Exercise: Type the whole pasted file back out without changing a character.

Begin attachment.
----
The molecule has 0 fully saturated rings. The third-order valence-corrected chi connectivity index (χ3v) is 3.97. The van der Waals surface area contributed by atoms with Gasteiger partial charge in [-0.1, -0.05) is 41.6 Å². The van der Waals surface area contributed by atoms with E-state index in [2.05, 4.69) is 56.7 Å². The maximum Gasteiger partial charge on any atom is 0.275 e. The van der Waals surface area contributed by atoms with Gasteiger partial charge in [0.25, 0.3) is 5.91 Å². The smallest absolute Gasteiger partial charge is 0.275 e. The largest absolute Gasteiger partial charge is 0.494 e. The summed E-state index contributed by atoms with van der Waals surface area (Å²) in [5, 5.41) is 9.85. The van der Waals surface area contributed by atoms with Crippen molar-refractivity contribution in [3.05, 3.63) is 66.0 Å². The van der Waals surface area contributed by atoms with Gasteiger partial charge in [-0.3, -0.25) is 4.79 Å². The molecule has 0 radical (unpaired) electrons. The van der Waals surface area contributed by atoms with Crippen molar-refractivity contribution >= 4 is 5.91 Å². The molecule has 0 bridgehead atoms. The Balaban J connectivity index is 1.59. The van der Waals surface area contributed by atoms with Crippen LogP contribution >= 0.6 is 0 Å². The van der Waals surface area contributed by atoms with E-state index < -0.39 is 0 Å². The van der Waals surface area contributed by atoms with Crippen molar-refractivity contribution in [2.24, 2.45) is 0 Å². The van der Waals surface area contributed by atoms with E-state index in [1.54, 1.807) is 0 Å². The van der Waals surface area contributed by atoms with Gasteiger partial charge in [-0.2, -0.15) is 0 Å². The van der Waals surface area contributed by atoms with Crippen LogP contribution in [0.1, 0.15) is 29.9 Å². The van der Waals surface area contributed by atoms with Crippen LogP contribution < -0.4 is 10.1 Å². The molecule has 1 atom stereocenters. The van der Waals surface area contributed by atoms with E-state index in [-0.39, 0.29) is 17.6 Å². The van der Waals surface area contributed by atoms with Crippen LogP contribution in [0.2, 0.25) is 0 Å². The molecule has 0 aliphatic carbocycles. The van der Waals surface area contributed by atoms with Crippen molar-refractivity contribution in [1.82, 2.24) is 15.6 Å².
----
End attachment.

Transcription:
The molecule has 0 fully saturated rings. The third-order valence-corrected chi connectivity index (χ3v) is 3.97. The van der Waals surface area contributed by atoms with Gasteiger partial charge in [-0.1, -0.05) is 41.6 Å². The van der Waals surface area contributed by atoms with E-state index in [2.05, 4.69) is 56.7 Å². The maximum Gasteiger partial charge on any atom is 0.275 e. The van der Waals surface area contributed by atoms with Gasteiger partial charge in [0.25, 0.3) is 5.91 Å². The smallest absolute Gasteiger partial charge is 0.275 e. The largest absolute Gasteiger partial charge is 0.494 e. The summed E-state index contributed by atoms with van der Waals surface area (Å²) in [5, 5.41) is 9.85. The van der Waals surface area contributed by atoms with Crippen molar-refractivity contribution in [3.05, 3.63) is 66.0 Å². The van der Waals surface area contributed by atoms with Gasteiger partial charge in [-0.3, -0.25) is 4.79 Å². The molecule has 0 radical (unpaired) electrons. The van der Waals surface area contributed by atoms with Crippen molar-refractivity contribution >= 4 is 5.91 Å². The molecule has 0 bridgehead atoms. The Balaban J connectivity index is 1.59. The van der Waals surface area contributed by atoms with Crippen LogP contribution >= 0.6 is 0 Å². The van der Waals surface area contributed by atoms with E-state index < -0.39 is 0 Å². The van der Waals surface area contributed by atoms with Crippen molar-refractivity contribution in [2.24, 2.45) is 0 Å². The van der Waals surface area contributed by atoms with E-state index in [1.54, 1.807) is 0 Å². The van der Waals surface area contributed by atoms with Gasteiger partial charge in [-0.2, -0.15) is 0 Å². The van der Waals surface area contributed by atoms with Crippen LogP contribution in [0.1, 0.15) is 29.9 Å². The van der Waals surface area contributed by atoms with Crippen LogP contribution < -0.4 is 10.1 Å². The molecule has 1 atom stereocenters. The van der Waals surface area contributed by atoms with E-state index in [-0.39, 0.29) is 17.6 Å². The van der Waals surface area contributed by atoms with Crippen LogP contribution in [0.2, 0.25) is 0 Å². The molecule has 0 aliphatic carbocycles. The van der Waals surface area contributed by atoms with Crippen molar-refractivity contribution in [1.82, 2.24) is 15.6 Å².